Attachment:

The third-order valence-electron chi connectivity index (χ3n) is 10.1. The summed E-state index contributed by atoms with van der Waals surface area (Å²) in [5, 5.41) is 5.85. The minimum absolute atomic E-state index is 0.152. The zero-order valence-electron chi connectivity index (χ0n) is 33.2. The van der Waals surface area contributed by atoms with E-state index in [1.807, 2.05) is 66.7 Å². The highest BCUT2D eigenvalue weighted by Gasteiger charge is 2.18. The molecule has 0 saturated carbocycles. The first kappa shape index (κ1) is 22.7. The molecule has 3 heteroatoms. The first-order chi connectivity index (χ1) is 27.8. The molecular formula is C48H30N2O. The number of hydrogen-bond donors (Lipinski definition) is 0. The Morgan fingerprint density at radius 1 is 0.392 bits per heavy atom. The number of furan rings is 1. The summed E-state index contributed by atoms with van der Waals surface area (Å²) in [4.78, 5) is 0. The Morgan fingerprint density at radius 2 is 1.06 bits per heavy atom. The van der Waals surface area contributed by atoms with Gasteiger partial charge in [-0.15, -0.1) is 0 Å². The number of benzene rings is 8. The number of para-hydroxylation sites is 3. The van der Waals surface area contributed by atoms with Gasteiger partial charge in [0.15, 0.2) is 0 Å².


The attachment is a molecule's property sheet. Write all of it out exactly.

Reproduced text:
The third-order valence-electron chi connectivity index (χ3n) is 10.1. The summed E-state index contributed by atoms with van der Waals surface area (Å²) in [5, 5.41) is 5.85. The minimum absolute atomic E-state index is 0.152. The zero-order valence-electron chi connectivity index (χ0n) is 33.2. The van der Waals surface area contributed by atoms with E-state index in [1.807, 2.05) is 66.7 Å². The highest BCUT2D eigenvalue weighted by Gasteiger charge is 2.18. The molecule has 0 saturated carbocycles. The first kappa shape index (κ1) is 22.7. The molecule has 3 heteroatoms. The first-order chi connectivity index (χ1) is 27.8. The molecular formula is C48H30N2O. The number of hydrogen-bond donors (Lipinski definition) is 0. The Morgan fingerprint density at radius 1 is 0.392 bits per heavy atom. The number of furan rings is 1. The summed E-state index contributed by atoms with van der Waals surface area (Å²) in [4.78, 5) is 0. The Morgan fingerprint density at radius 2 is 1.06 bits per heavy atom. The van der Waals surface area contributed by atoms with Gasteiger partial charge in [-0.15, -0.1) is 0 Å². The number of benzene rings is 8. The number of para-hydroxylation sites is 3. The van der Waals surface area contributed by atoms with Gasteiger partial charge in [0.15, 0.2) is 0 Å².